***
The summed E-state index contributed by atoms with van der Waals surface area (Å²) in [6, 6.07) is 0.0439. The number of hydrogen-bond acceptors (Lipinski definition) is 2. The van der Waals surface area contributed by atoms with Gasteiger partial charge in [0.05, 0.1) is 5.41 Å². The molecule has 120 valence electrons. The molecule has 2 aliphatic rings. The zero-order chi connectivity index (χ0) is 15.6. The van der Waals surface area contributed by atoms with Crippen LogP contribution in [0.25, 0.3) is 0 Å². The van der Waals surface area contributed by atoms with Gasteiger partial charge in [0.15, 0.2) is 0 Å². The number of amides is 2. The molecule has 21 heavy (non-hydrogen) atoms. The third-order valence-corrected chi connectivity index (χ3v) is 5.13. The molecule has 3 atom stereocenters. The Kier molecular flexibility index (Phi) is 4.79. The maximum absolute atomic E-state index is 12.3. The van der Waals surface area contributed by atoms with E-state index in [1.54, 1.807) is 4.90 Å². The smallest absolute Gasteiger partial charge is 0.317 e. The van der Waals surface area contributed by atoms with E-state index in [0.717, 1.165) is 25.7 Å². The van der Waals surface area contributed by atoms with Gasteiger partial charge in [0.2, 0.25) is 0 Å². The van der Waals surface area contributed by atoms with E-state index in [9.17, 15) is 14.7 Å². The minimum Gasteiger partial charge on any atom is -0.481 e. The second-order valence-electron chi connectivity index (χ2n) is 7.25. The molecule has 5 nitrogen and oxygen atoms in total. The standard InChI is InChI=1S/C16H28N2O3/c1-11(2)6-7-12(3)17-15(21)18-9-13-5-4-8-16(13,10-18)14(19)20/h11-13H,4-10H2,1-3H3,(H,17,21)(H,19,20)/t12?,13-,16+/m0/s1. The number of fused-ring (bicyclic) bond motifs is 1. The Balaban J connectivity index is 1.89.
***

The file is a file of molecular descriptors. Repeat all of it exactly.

The summed E-state index contributed by atoms with van der Waals surface area (Å²) in [6, 6.07) is 0.0439. The number of hydrogen-bond acceptors (Lipinski definition) is 2. The van der Waals surface area contributed by atoms with Gasteiger partial charge in [0.05, 0.1) is 5.41 Å². The molecule has 120 valence electrons. The molecule has 2 aliphatic rings. The zero-order chi connectivity index (χ0) is 15.6. The van der Waals surface area contributed by atoms with Crippen LogP contribution in [0.25, 0.3) is 0 Å². The van der Waals surface area contributed by atoms with Gasteiger partial charge in [0.15, 0.2) is 0 Å². The number of amides is 2. The molecule has 21 heavy (non-hydrogen) atoms. The third-order valence-corrected chi connectivity index (χ3v) is 5.13. The molecule has 3 atom stereocenters. The Kier molecular flexibility index (Phi) is 4.79. The maximum absolute atomic E-state index is 12.3. The van der Waals surface area contributed by atoms with E-state index in [1.54, 1.807) is 4.90 Å². The smallest absolute Gasteiger partial charge is 0.317 e. The van der Waals surface area contributed by atoms with E-state index in [0.717, 1.165) is 25.7 Å². The van der Waals surface area contributed by atoms with Gasteiger partial charge in [0.2, 0.25) is 0 Å². The van der Waals surface area contributed by atoms with E-state index in [9.17, 15) is 14.7 Å². The minimum Gasteiger partial charge on any atom is -0.481 e. The second-order valence-electron chi connectivity index (χ2n) is 7.25. The molecule has 5 nitrogen and oxygen atoms in total. The standard InChI is InChI=1S/C16H28N2O3/c1-11(2)6-7-12(3)17-15(21)18-9-13-5-4-8-16(13,10-18)14(19)20/h11-13H,4-10H2,1-3H3,(H,17,21)(H,19,20)/t12?,13-,16+/m0/s1. The number of fused-ring (bicyclic) bond motifs is 1. The Balaban J connectivity index is 1.89.